Postscript: Mercy at sentencing helps two families with healing process

Movita Johnson and Vernique Cottom held each other in a tearful embrace. Neither woman uttered a word.

On February 4th, 2013, two men were on trial for murdering Johnson’s son Charles when she chose to embark on a relationship with Cottom, who is married to one of the defendants, Sean Jones.

Movita Johnson, left, stands with her husband Yancy at a Good Friday vigil to end gun violence, outside Benjamin Franklin High School in the Spring Garden section of Philadelphia last March. Their 18-year-old son, Charles Johnson, was fatally shot on January 13, 2011 at Washington Lane and Musgrave Street in the East Germantown section of Philadelphia. Photograph for the Gun Crisis Reporting Project by Joseph Kaczmarek.

Movita Johnson, center, stands with her husband Yancy at a Good Friday vigil to end gun violence, outside Benjamin Franklin High School in Philadelphia last March. Photograph for the Gun Crisis Reporting Project by Joseph Kaczmarek.

Jones was convicted but when Johnson spoke at his sentencing, she asked the judge for mercy, an act which led to a reduced sentence but also to a relationship of understanding and forgiveness, which loved ones from both families now agree has helped the healing process.

Johnson and Cottom are both women of strong Islamic faith. Both express the importance of Allah, God’s mercy and forgiveness.

While reflecting on why she asked for mercy for Jones, Johnson remembers feeling that Jones could not advocate for himself when the judge asked if he had anything to say. She remembers thinking that Jones was scared and unable to convey his role in the incident, recalling later that: “He could not even talk for himself”.

Johnson remembers asking for mercy because she felt that Jones was a product of what she described as a “fatherless drug culture,” believing that he had known nothing else.

Cottom agrees that Jones came from an environment lacking structure and support, while noting that “the streets were there for him.”

As we previously reported, two gun charges were dropped and the murder sentence was reduced to 12-to-24 years, according to Johnson, who says that the judge attributed the lighter sentence to her statement.

Cottom now says that the relationship with Johnson and experience with her mercy has taught Jones to “grow and respect life.” Cottom says that she tells Jones “This is not your sentence forever; this is the mercy from Movita”.

“The only way to be better is to do better,” Cottom says, while explaining how she and her family have learned the importance of forgiveness and repenting.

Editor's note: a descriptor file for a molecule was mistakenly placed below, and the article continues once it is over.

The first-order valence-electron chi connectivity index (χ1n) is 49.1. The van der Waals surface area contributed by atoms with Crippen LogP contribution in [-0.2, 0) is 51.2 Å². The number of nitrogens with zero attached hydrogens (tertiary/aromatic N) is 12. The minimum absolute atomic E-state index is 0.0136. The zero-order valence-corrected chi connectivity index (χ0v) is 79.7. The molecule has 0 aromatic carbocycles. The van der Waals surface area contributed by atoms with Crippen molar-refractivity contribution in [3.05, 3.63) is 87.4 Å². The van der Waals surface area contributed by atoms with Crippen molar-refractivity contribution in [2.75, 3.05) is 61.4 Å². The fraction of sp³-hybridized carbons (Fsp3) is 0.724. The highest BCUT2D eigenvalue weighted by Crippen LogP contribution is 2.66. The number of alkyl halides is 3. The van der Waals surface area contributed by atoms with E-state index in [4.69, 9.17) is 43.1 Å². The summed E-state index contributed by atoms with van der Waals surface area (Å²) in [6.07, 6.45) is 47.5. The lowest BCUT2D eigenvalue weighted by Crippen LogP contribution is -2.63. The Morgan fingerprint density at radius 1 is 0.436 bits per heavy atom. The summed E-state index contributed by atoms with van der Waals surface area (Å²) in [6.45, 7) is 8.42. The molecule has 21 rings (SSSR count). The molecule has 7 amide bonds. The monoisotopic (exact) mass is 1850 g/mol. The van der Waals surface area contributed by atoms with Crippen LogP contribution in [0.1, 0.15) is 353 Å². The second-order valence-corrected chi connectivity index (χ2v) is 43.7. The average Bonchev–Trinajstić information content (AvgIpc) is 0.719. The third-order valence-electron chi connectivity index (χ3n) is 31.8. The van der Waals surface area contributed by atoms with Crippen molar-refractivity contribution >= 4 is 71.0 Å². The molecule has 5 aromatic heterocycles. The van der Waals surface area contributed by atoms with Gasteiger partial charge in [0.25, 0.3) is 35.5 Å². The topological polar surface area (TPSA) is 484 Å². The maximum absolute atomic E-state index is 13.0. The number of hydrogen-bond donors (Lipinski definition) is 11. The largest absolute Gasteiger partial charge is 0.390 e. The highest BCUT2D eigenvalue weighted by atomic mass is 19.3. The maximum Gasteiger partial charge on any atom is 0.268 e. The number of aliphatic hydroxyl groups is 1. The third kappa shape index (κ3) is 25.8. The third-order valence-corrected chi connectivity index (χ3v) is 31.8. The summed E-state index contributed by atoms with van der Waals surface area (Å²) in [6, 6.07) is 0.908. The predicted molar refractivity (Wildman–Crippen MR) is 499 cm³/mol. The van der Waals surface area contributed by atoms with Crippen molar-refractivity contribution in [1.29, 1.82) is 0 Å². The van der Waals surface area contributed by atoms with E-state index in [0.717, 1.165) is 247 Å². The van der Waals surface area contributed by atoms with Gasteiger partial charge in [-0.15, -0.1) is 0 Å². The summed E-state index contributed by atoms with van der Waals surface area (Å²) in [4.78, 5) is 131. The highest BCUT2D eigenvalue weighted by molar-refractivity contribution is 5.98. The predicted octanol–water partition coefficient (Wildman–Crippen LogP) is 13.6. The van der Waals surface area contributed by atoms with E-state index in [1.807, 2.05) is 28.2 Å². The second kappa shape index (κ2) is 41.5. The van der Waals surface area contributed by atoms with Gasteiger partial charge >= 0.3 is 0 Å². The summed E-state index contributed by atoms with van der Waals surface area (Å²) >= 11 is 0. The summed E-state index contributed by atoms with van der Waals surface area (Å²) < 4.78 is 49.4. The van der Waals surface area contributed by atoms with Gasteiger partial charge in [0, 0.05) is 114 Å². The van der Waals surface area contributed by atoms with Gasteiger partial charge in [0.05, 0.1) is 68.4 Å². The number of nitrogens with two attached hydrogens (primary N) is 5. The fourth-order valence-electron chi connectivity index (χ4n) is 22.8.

Cottom keeps in touch with Johnson and recently sent a picture of her own son, who is close in age to Charles Johnson’s son. Khalif Johnson was born twenty-six days after his father’s death.

Jones wants to show Johnson how he has changed, according to Cottom, who says that her husband has already completed his GED and a money management course while serving his sentence.

Cottom speaks proudly of Jones’ effort towards repentance and speaks passionately about violence in Philadelphia, asking “What are we doing as a prevention?”

Jones now aspires to start a Big Brother organization when he is released, according to Cottom.

Editor’s note: This is an addendum to our previous report: One mother’s mercy leads to reduced sentence after her son’s death.

If you want to get involved in gun violence reduction in Philadelphia, please consider volunteering your time or making a donation to one of the organizations listed under our Network tab at the top of this site. If you would like us to add your group to our list, please email us at info@guncrisis.org.

The Gun Crisis Reporting Project is an award-winning, independent, nonprofit journalism community striving to illuminate the epidemic of homicide by gunfire in Philadelphia — and to find solutions.

But we need your help. Click to see how your tax-deductible contribution can support our volunteer staff.

DarkRed

Tweet about this on TwitterShare on FacebookShare on Google+Share on TumblrShare on LinkedInEmail this to someone

One thought

  1. There isn’t a gun crisis, there is a gangster black culture crisis. Broken families that don’t have a father, because he is serving a decade for marijuana possession. It’s horrible.

Comments are closed.